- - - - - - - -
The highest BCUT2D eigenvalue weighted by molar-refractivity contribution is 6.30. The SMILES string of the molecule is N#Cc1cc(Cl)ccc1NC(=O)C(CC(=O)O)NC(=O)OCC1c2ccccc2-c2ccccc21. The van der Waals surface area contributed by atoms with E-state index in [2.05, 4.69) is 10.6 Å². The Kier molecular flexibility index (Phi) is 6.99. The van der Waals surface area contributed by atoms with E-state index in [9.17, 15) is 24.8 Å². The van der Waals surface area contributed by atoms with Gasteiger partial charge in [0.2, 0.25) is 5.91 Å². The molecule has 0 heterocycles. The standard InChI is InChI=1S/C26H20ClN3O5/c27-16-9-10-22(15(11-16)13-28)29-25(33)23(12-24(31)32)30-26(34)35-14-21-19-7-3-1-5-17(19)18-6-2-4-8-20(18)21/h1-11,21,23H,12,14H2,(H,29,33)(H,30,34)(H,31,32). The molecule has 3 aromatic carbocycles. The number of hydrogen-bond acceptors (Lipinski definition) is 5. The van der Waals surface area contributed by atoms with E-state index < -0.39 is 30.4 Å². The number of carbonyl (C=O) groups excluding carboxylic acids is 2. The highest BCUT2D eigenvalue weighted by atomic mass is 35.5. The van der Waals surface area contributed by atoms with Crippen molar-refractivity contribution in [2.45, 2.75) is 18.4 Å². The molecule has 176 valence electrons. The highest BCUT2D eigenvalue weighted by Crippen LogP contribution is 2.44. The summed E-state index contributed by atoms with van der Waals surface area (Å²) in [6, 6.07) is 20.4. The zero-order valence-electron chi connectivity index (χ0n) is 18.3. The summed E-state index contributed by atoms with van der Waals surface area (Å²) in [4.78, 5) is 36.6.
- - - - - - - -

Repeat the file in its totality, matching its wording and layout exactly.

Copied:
The highest BCUT2D eigenvalue weighted by molar-refractivity contribution is 6.30. The SMILES string of the molecule is N#Cc1cc(Cl)ccc1NC(=O)C(CC(=O)O)NC(=O)OCC1c2ccccc2-c2ccccc21. The van der Waals surface area contributed by atoms with E-state index in [2.05, 4.69) is 10.6 Å². The Kier molecular flexibility index (Phi) is 6.99. The van der Waals surface area contributed by atoms with E-state index in [9.17, 15) is 24.8 Å². The van der Waals surface area contributed by atoms with Gasteiger partial charge in [0.2, 0.25) is 5.91 Å². The molecule has 0 heterocycles. The standard InChI is InChI=1S/C26H20ClN3O5/c27-16-9-10-22(15(11-16)13-28)29-25(33)23(12-24(31)32)30-26(34)35-14-21-19-7-3-1-5-17(19)18-6-2-4-8-20(18)21/h1-11,21,23H,12,14H2,(H,29,33)(H,30,34)(H,31,32). The molecule has 3 aromatic carbocycles. The number of hydrogen-bond acceptors (Lipinski definition) is 5. The van der Waals surface area contributed by atoms with E-state index < -0.39 is 30.4 Å². The number of carbonyl (C=O) groups excluding carboxylic acids is 2. The highest BCUT2D eigenvalue weighted by atomic mass is 35.5. The van der Waals surface area contributed by atoms with Crippen molar-refractivity contribution in [2.45, 2.75) is 18.4 Å². The molecule has 176 valence electrons. The highest BCUT2D eigenvalue weighted by Crippen LogP contribution is 2.44. The summed E-state index contributed by atoms with van der Waals surface area (Å²) in [6, 6.07) is 20.4. The zero-order valence-electron chi connectivity index (χ0n) is 18.3. The summed E-state index contributed by atoms with van der Waals surface area (Å²) in [4.78, 5) is 36.6.